You need to figure out how many times you are going through the loop when you enter, say, 5 numbers. If you are going through the loop 6 times instead of 5, then you are probably executing code that you don't want to when Control-Z is entered, so you need to rethink your loop design or make sure that the code you want to execute only when a legal number is entered is NOT executed when Ctrl-Z is entered.

I probably has to do with the functionality of cin.fail(). Change your loop to something different. Maybe something like this;

bool more = true;
char flag;
while(more)
{
   cin >> n;

   //do dah

   cout << "do you want to enter another value. Enter y for yes and n for no" << endl;
   cin >> flag;
   if(flag == 'n')
     more = false;
}

Is there a quick way to make the program not add the last user input value twice. I have sum += n. I do not understand why it is not working.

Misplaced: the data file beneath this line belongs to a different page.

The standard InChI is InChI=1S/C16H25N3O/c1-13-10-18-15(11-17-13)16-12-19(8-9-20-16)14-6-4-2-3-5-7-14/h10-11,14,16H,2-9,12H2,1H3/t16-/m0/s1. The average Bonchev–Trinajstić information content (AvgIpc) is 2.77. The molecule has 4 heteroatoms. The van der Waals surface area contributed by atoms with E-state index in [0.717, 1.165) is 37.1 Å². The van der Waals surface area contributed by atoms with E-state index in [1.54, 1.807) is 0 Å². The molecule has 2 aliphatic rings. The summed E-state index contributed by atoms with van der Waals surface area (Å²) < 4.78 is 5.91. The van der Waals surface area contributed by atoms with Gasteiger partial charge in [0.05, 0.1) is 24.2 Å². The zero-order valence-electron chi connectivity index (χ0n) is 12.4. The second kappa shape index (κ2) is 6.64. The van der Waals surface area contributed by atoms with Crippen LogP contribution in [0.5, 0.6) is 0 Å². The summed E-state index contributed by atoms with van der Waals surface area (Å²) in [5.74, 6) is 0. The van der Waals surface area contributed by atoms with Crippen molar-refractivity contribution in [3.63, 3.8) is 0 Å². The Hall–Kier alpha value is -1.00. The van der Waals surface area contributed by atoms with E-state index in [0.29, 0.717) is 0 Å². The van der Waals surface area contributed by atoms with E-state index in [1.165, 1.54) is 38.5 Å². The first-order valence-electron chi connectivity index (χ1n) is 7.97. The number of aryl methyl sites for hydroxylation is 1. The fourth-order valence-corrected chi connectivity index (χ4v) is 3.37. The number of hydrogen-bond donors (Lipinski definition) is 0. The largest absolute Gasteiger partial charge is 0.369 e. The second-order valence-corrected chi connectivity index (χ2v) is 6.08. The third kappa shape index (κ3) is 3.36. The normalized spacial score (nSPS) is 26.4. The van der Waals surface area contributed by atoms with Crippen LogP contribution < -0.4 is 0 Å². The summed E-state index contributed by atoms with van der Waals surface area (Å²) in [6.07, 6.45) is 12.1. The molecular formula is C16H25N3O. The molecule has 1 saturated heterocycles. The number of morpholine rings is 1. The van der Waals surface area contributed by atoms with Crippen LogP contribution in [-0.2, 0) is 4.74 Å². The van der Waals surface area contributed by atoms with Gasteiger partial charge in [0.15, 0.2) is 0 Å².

I got it. Does it look ok? I ran it and it works. I just redefined sum as sum = sum - n towards the end. Now, I just need to add the statement "out of range; ignored" if a value outside of 0 to 100 is entered. Where can I place this statement without ruining the program?

#include <iostream>
using namespace std;

int main()
{
  double n;
  double minval = 0;
  double maxval = 0;
  double count = -1;
  double sum = 0;
  double range;
  
  do
  {
	cin >> n;
	++count;
	sum += n;

	if (count == 0)
{
	maxval = n;
    minval = n;
}
	if (n > maxval)
{
	maxval = n;
}
	if (n < minval)
{
    minval = n;
}
{
	range = maxval - minval;
}
  }while(! cin.fail());
	{
	sum = sum - n;
	cout << "The average is " << sum / count << endl;
	cout << "The range is " << range << endl;
	}
  
}

Well, let's say that you enter the sequence 1, 2, 3, and then the fourth time through the loop you enter ctrl-z to get out of the loop. The question becomes does ctrl-z get you out of the loop without processing the rest of the loop before the while conditional and then stops when the stream fails, or does it pop you out of the loop without passing through the rest of the loop first? If it's the former, then the last value entered will be added to sum, etc. You could put some output statements in the loop to try to find out what actually happens within your loop, or you could ditch the current loop conditionals and institute a more user friendly version of the loop using the concept of a flag as I demonstrated.